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The Red Sox desperately need Carson Smith

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The absence of Carson Smith has never been felt quite so strongly as it was Thursday afternoon against the Rays.

Kim Klement-USA TODAY Sports

It's never reasonable to expect things to go perfectly out of the gate, and they certainly haven't for the Red Sox bullpen so far this season. Don't get me wrong, Junichi Tazawa has been excellent so far and, for the most part, Koji Uehara has been similarly strong, but seeing him struggle the other day (and be completely fastball dependent at that) was kind of a big red flag. And to put the cherry on top of everything, while Craig Kimbrel has been electric so far, he just hasn't been able to consistently find the strike zone.

Which brings us to Carson Smith. It's kind of hard to quantify his absence from the Red Sox bullpen mostly because we haven't seen what he brings to the table in this mix of pitchers. We know Smith is good, and he looked pretty damn good in those few teases during spring training, but without having seen him actually in the fold in the 7th or 8th inning, it's hard to know just how much the team misses him.

What's evident is that the team lacks bullpen depth right now. Just look at Thursday's contest against the Rays: with the Red Sox trailing by a run in the seventh, John Farrell brought in William Cuevas. Cuevas got out of the inning, but when the team came back and tied Tampa Bay in the bottom of the frame, Cuevas came back out onto the mound, who promptly gave the lead back to the Rays. Yeah, certainly not ideal.

Cuevas was in the game primarily because the Red Sox shut down four of their relievers — Kimbrel, Tazawa, Heath Hembree and Robbie Ross Jr. — a product of the team's relative lack of depth in close games in the latter innings. And for whatever reason, Uehara was only available in a situation where the Red Sox had a lead.

The absence of Smith isn't necessarily going to be something that's felt on a night-to-night basis, but an issue that manifests itself after a series of tough games. Instead of spreading the work of being the set-up man out between Tazawa, Uehara and Smith, that duty instead falls squarely on the shoulders of the Japanese hurlers. That, of course, then has a trickle down effect and leads to guys like Hembree, Ross, Layne, etc, being used in higher-leverage situations, which is certainly not ideal.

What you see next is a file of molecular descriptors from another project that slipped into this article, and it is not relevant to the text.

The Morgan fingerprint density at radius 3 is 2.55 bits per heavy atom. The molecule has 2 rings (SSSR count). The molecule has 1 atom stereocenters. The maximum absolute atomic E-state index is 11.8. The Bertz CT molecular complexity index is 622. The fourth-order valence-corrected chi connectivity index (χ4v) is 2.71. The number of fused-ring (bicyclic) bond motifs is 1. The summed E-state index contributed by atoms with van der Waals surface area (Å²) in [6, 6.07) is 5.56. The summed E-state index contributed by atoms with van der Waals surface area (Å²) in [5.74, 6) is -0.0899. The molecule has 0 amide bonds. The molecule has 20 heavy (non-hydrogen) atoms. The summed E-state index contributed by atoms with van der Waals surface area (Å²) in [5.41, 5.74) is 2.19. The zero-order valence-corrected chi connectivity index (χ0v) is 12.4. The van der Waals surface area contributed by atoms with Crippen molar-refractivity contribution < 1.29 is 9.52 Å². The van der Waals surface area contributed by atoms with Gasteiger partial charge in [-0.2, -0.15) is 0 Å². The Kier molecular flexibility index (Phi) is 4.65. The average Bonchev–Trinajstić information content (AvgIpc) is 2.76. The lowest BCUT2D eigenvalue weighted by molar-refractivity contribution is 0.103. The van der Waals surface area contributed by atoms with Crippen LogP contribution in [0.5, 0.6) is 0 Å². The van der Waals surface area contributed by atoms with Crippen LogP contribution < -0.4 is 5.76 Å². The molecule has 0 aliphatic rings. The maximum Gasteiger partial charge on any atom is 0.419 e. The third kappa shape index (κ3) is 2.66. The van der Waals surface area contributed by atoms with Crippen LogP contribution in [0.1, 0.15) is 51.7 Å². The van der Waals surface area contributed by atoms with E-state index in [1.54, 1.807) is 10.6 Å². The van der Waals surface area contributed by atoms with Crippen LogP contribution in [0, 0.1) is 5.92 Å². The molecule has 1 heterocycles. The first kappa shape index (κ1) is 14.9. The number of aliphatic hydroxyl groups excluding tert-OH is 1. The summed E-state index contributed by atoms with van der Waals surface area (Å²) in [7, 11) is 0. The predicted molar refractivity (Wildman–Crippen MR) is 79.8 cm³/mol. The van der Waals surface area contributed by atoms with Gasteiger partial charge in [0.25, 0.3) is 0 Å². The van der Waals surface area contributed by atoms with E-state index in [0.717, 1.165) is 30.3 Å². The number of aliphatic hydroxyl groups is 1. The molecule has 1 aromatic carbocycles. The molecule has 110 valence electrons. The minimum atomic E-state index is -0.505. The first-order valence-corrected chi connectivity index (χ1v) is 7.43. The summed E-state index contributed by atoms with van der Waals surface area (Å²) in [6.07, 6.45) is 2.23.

I've drilled this point home in a couple of posts prior to the season, but having a lockdown backend bullpen is no longer the market inefficiency it was over the last few seasons when the Royals really took advantage of shortening games while using a relatively lackluster rotation. Especially in the AL East, the Orioles, the Blue Jays and the Yankees all have some of the best relievers in baseball. Having a bullpen that can lock down the back end of games, especially in high-leverage situations, is becoming a necessity, not a luxury.

Luckily for the Red Sox, Smith appears close to be making his return to the bullpen. Prior to Thursday's game, Farrell said Smith pitched in an extended spring training game on Thursday, his first live action since suffering a flexor strain in March, and will throw in another game on Saturday before leaving to join a minor league affiliate in a rehab assignment.

Unfortunately, there's still some concern among the rest of the relievers on the roster. Obviously, no team is going to have a group of relievers who are all dynamite from beginning to end, but I'm not totally confident in the current group.

Matt Barnes is still just 25 years old, but his performance as a reliever really hasn't been very convincing at all. He's inconsistent at best, and while he certainly has a pretty good raw arsenal, he hasn't been able to reign it in and use it effectively coming out as a reliever. Hembree (to my surprise) is 27 years old and has shown some spurts of effectiveness at the major league level, but the jury is still out. Tommy Layne kind of feels like the defacto lefty arm out of the bullpen. He's not bad, but he's certainly nothing special. This area feels like a spot where an upgrade feels most feasible. Ross Jr. seems like a serviceable sixth inning guy, but his current role, especially given the injuries, feels like asking for too much.

Right now, the Red Sox bullpen needs some help. It's not that the talent isn't there (although an upgrade in some areas would certainly be warranted), but the talent is simply being overused. And once Smith comes back, some of those issues may solve themselves.